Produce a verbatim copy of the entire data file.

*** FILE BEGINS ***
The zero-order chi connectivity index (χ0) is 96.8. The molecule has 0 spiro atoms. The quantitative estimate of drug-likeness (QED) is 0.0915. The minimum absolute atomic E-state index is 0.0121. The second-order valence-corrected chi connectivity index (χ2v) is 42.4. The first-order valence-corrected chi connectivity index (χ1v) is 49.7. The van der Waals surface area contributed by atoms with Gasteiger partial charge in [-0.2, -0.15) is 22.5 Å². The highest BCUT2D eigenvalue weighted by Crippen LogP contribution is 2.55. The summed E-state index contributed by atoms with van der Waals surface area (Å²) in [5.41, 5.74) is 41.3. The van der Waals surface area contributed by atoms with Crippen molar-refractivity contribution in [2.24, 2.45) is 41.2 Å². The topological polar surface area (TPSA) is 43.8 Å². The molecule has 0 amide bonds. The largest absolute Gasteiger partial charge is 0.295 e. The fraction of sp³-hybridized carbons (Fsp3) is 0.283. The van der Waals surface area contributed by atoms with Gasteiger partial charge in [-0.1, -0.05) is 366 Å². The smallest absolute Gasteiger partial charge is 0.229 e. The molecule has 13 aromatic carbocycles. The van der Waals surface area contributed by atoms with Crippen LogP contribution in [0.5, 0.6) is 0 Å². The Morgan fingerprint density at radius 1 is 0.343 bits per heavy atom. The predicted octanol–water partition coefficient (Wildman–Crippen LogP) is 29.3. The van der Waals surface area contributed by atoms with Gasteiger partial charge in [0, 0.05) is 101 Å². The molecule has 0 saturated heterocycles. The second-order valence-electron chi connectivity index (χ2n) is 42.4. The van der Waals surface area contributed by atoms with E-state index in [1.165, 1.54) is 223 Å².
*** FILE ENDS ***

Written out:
The zero-order chi connectivity index (χ0) is 96.8. The molecule has 0 spiro atoms. The quantitative estimate of drug-likeness (QED) is 0.0915. The minimum absolute atomic E-state index is 0.0121. The second-order valence-corrected chi connectivity index (χ2v) is 42.4. The first-order valence-corrected chi connectivity index (χ1v) is 49.7. The van der Waals surface area contributed by atoms with Gasteiger partial charge in [-0.2, -0.15) is 22.5 Å². The highest BCUT2D eigenvalue weighted by Crippen LogP contribution is 2.55. The summed E-state index contributed by atoms with van der Waals surface area (Å²) in [5.41, 5.74) is 41.3. The van der Waals surface area contributed by atoms with Crippen molar-refractivity contribution in [2.24, 2.45) is 41.2 Å². The topological polar surface area (TPSA) is 43.8 Å². The molecule has 0 amide bonds. The largest absolute Gasteiger partial charge is 0.295 e. The fraction of sp³-hybridized carbons (Fsp3) is 0.283. The van der Waals surface area contributed by atoms with Gasteiger partial charge in [-0.1, -0.05) is 366 Å². The smallest absolute Gasteiger partial charge is 0.229 e. The molecule has 13 aromatic carbocycles. The van der Waals surface area contributed by atoms with Crippen LogP contribution in [0.5, 0.6) is 0 Å². The Morgan fingerprint density at radius 1 is 0.343 bits per heavy atom. The predicted octanol–water partition coefficient (Wildman–Crippen LogP) is 29.3. The van der Waals surface area contributed by atoms with Gasteiger partial charge in [0, 0.05) is 101 Å². The molecule has 0 saturated heterocycles. The second-order valence-electron chi connectivity index (χ2n) is 42.4. The van der Waals surface area contributed by atoms with E-state index in [1.165, 1.54) is 223 Å².